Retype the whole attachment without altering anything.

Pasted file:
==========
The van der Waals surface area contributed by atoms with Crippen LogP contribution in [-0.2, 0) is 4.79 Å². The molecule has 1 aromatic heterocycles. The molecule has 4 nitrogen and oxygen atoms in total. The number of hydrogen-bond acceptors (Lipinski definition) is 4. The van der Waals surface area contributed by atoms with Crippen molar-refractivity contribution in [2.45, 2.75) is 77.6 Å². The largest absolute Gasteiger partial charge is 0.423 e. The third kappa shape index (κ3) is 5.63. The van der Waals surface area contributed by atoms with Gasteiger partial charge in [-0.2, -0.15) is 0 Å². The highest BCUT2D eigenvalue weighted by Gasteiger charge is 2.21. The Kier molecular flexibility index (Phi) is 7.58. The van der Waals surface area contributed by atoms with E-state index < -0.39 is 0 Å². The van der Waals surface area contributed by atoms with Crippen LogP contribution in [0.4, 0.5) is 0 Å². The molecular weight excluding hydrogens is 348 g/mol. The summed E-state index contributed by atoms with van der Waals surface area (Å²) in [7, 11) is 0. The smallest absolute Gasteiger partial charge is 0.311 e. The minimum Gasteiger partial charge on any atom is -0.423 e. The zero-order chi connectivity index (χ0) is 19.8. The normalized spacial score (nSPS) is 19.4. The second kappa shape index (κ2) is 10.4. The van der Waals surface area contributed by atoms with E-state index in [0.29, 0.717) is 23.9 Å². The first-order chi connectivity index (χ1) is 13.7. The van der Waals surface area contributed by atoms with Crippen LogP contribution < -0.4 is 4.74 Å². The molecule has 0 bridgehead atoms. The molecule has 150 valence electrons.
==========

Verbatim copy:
The van der Waals surface area contributed by atoms with Crippen LogP contribution in [-0.2, 0) is 4.79 Å². The molecule has 1 aromatic heterocycles. The molecule has 4 nitrogen and oxygen atoms in total. The number of hydrogen-bond acceptors (Lipinski definition) is 4. The van der Waals surface area contributed by atoms with Crippen molar-refractivity contribution in [2.45, 2.75) is 77.6 Å². The largest absolute Gasteiger partial charge is 0.423 e. The third kappa shape index (κ3) is 5.63. The van der Waals surface area contributed by atoms with Gasteiger partial charge in [-0.2, -0.15) is 0 Å². The highest BCUT2D eigenvalue weighted by Gasteiger charge is 2.21. The Kier molecular flexibility index (Phi) is 7.58. The van der Waals surface area contributed by atoms with E-state index < -0.39 is 0 Å². The van der Waals surface area contributed by atoms with Crippen LogP contribution in [0.4, 0.5) is 0 Å². The molecular weight excluding hydrogens is 348 g/mol. The summed E-state index contributed by atoms with van der Waals surface area (Å²) in [7, 11) is 0. The smallest absolute Gasteiger partial charge is 0.311 e. The minimum Gasteiger partial charge on any atom is -0.423 e. The zero-order chi connectivity index (χ0) is 19.8. The normalized spacial score (nSPS) is 19.4. The second kappa shape index (κ2) is 10.4. The van der Waals surface area contributed by atoms with E-state index in [0.29, 0.717) is 23.9 Å². The first-order chi connectivity index (χ1) is 13.7. The van der Waals surface area contributed by atoms with Crippen LogP contribution < -0.4 is 4.74 Å². The molecule has 0 bridgehead atoms. The molecule has 150 valence electrons.